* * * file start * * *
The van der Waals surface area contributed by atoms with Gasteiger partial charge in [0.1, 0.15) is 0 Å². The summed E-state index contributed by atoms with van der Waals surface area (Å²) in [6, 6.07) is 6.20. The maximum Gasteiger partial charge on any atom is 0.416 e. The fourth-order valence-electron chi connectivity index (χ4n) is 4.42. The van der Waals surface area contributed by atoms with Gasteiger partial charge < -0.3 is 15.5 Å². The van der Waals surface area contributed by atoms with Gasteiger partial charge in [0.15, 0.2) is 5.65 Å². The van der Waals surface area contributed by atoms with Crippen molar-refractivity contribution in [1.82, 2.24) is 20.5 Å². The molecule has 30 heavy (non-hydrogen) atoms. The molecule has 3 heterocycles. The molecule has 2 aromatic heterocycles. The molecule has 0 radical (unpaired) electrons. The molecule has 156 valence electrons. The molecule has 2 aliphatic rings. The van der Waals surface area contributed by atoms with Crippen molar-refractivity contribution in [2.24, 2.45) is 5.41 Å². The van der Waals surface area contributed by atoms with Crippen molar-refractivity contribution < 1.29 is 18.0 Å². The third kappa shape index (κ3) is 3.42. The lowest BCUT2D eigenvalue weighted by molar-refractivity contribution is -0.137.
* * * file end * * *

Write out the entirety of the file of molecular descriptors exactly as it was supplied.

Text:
The van der Waals surface area contributed by atoms with Gasteiger partial charge in [0.1, 0.15) is 0 Å². The summed E-state index contributed by atoms with van der Waals surface area (Å²) in [6, 6.07) is 6.20. The maximum Gasteiger partial charge on any atom is 0.416 e. The fourth-order valence-electron chi connectivity index (χ4n) is 4.42. The van der Waals surface area contributed by atoms with Gasteiger partial charge < -0.3 is 15.5 Å². The van der Waals surface area contributed by atoms with Gasteiger partial charge in [0.15, 0.2) is 5.65 Å². The van der Waals surface area contributed by atoms with Crippen molar-refractivity contribution in [1.82, 2.24) is 20.5 Å². The molecule has 30 heavy (non-hydrogen) atoms. The molecule has 3 heterocycles. The molecule has 2 aromatic heterocycles. The molecule has 0 radical (unpaired) electrons. The molecule has 156 valence electrons. The molecule has 2 aliphatic rings. The van der Waals surface area contributed by atoms with Crippen molar-refractivity contribution in [2.24, 2.45) is 5.41 Å². The van der Waals surface area contributed by atoms with Crippen molar-refractivity contribution < 1.29 is 18.0 Å². The third kappa shape index (κ3) is 3.42. The lowest BCUT2D eigenvalue weighted by molar-refractivity contribution is -0.137.